I was inspired to write about the oh-so-sexy topic of air conditioner efficiency and consumer behavior patters after reading an innocuous article in Slate today (article here). The author, Brian Palmer, did a thorough job of summarizing pros and cons, however (and here's where I think he opened up his article to vehement commentary) concluded that it's difficult to say which method of cooling is more energy efficient. In fact, window ACs use less energy than central ACs despite lower SEER ratings, but rather than narrowing our focus on trying to criticize a single article, let's open up the discussion a bit, because, surprisingly, we use a great deal of energy just to keep ourselves comfortable.
According to the DOE's Energy Information Administration (probably my favorite reference), Americans used 24.5% of their electricity to keep themselves cool at home . Looking at the US, this accounts for 7% of ALL electricity usage . And the major contributor to AC energy use is central AC systems at 3745 kWh/year vs. 1259 kWh/year for window AC systems. Now, these are just household-level numbers, which don't take into account any confounding variables. One study, by a David Rapson of UC Berkley's Department of Economics, points out that households with central ACs are larger and are in climates with more cooling degree days (see Table 2) . Even factoring that in, window ACs use less energy on a per cooling degree day and per square footage basis by a factor of 1.75. So there you have it: window ACs are better at cooling a space efficiently than central ACs.
But why? Why should window ACs, which have a lower SEER rating, use less energy than central ACs? Murphy's law provides a bit of insight here. Central AC systems are more than just the air handler and compressor that comprises the window AC unit. There's dozens of linear feet of air ducting, an automatic control system, and the whole system has to be engineered and installed by some contractor. A quick survey of central AC units in Austin, TX by a few University of Texas, Austin engineering students revealed blowers to circulate cooled air were operating too high, unsealed ducts leaking cooled air to the environment, control systems extending operating times, and systems being oversized from specification . The result is a high efficiency compressor but low efficiency ducting and control systems.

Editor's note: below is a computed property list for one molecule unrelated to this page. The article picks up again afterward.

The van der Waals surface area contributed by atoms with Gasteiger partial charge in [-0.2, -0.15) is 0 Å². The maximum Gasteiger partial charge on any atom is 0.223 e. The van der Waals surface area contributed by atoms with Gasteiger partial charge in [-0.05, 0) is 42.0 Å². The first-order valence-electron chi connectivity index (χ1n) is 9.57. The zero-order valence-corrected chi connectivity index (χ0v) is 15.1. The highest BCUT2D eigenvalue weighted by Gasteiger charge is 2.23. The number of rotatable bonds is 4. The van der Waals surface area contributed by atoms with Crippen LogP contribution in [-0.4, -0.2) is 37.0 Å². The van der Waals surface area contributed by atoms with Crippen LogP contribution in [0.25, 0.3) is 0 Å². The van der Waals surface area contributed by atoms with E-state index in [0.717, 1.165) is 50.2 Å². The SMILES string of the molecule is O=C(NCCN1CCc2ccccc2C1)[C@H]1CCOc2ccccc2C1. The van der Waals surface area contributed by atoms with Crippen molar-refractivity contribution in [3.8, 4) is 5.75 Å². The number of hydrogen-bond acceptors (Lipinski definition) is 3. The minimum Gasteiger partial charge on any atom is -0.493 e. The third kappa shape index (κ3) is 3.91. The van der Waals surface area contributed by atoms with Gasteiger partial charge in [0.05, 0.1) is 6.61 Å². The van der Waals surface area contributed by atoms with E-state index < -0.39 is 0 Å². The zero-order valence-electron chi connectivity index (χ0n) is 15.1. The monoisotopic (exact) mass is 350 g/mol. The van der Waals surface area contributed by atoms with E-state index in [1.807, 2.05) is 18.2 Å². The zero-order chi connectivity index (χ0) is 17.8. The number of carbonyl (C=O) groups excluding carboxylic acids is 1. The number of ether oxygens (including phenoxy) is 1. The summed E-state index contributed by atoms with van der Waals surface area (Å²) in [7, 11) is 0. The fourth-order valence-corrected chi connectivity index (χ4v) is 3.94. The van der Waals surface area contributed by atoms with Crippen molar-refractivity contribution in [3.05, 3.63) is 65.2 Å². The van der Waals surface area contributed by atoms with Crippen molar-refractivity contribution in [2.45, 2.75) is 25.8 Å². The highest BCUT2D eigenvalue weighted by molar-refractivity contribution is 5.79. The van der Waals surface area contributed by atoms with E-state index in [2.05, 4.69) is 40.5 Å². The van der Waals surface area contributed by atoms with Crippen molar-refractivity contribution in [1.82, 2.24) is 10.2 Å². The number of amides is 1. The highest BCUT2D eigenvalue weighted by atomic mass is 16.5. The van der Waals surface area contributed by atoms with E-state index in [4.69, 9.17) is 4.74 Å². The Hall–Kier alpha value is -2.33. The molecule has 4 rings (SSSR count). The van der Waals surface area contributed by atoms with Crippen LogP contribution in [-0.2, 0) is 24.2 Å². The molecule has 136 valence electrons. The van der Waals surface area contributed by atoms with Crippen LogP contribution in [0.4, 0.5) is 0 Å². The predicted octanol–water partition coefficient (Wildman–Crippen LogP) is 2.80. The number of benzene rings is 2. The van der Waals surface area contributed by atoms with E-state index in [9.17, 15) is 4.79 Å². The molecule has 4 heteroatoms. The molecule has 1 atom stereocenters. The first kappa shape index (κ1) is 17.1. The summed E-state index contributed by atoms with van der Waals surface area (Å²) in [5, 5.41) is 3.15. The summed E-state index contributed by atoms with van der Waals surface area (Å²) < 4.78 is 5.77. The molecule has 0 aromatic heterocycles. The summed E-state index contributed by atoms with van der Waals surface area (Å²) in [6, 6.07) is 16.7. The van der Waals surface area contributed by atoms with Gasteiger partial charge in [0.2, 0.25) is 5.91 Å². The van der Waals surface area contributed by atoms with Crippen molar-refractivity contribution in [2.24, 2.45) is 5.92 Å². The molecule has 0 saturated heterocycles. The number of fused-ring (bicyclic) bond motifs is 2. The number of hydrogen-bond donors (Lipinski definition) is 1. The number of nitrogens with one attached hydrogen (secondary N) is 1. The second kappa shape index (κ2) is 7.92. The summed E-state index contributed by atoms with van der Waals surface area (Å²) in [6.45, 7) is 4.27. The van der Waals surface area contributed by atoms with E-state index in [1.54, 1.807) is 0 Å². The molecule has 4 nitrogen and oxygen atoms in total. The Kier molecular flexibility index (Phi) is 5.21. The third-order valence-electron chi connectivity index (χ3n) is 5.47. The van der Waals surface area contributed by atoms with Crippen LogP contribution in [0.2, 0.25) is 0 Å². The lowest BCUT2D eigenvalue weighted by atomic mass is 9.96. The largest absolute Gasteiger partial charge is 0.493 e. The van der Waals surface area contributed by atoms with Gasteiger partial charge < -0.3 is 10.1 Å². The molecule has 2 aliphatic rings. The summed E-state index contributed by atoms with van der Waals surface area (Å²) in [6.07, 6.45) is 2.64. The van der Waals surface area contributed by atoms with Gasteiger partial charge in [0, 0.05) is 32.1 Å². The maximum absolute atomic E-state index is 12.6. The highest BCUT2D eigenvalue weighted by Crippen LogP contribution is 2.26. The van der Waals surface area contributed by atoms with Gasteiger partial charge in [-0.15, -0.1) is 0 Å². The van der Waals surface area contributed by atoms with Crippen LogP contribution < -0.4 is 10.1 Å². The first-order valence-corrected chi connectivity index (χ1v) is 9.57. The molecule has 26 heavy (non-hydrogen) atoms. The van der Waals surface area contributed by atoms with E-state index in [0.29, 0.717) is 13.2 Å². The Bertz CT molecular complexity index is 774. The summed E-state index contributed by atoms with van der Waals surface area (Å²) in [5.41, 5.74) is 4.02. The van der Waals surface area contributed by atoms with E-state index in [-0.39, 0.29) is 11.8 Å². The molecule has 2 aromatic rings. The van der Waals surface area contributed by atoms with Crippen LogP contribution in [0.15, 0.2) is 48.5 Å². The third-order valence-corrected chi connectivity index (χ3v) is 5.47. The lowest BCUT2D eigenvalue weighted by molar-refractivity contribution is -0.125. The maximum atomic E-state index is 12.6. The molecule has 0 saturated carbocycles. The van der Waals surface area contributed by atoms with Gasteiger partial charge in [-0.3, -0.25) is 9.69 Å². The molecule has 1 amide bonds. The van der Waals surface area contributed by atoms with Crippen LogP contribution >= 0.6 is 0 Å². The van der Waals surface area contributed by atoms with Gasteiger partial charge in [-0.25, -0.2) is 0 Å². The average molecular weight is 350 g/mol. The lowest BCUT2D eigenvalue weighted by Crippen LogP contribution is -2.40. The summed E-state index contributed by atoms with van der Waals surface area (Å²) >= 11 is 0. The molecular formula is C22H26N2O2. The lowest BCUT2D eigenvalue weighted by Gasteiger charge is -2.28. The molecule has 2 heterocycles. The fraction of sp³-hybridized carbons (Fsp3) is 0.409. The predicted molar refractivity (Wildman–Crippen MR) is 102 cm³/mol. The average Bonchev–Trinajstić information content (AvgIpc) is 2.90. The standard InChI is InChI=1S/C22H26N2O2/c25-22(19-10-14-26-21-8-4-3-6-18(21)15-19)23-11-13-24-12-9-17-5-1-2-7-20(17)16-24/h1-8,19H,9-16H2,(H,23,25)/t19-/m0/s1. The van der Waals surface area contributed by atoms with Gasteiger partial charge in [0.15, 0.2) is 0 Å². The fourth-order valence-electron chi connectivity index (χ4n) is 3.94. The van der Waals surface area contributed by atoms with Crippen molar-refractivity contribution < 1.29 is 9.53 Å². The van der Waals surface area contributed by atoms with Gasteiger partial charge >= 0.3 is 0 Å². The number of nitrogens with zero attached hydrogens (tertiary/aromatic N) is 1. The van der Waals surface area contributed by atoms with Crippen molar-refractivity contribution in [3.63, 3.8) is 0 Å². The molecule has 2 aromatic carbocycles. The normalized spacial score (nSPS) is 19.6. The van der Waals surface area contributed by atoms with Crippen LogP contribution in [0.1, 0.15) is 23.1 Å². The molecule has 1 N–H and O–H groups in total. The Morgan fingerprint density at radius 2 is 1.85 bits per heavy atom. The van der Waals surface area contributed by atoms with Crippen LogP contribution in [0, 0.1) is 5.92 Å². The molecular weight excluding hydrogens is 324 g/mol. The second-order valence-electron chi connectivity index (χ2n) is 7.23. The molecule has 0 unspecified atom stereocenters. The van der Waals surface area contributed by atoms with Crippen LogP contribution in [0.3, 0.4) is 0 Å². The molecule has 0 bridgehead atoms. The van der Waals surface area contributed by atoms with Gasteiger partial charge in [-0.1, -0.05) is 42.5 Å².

But that only covers energy efficiency. What about consumer behavior? After all, this is a blog about behavior change. Well, the brilliant minds at the EIA have that covered; a section of their RECS questionnaire was about thermostats and usage. Of the 64 million central AC systems, 40 million consumers reported running them all summer, while 11 of the 27 million households that use window AC units report using them "only a few times when needed." And while fewer window AC units had programmable thermostats (only 15%), users simply turned them off or on when necessary. Conversely, 39% of central AC units had programmable thermostats, but 64% of users actually use the programmable thermostats as indicated.
The bottom line seems to be that households with window air conditioners use them more consciously (and conscientiously) to cool smaller areas within the home, while households with central AC allow their units to run continuously and cool the entire home, whether it's necessary or not. Hence the factor 1.75 lower energy consumption per household for homes that use window AC units vs. central AC units.
ACs represent an interesting home appliance where improvements in consumer usage behavior can be just as important as improvements in unit energy efficiency. Now it's just a matter of encouraging the right behavior...
 http://bit.ly/msvo1j (unfortunately, I don't have the full article on this one, just the abstract)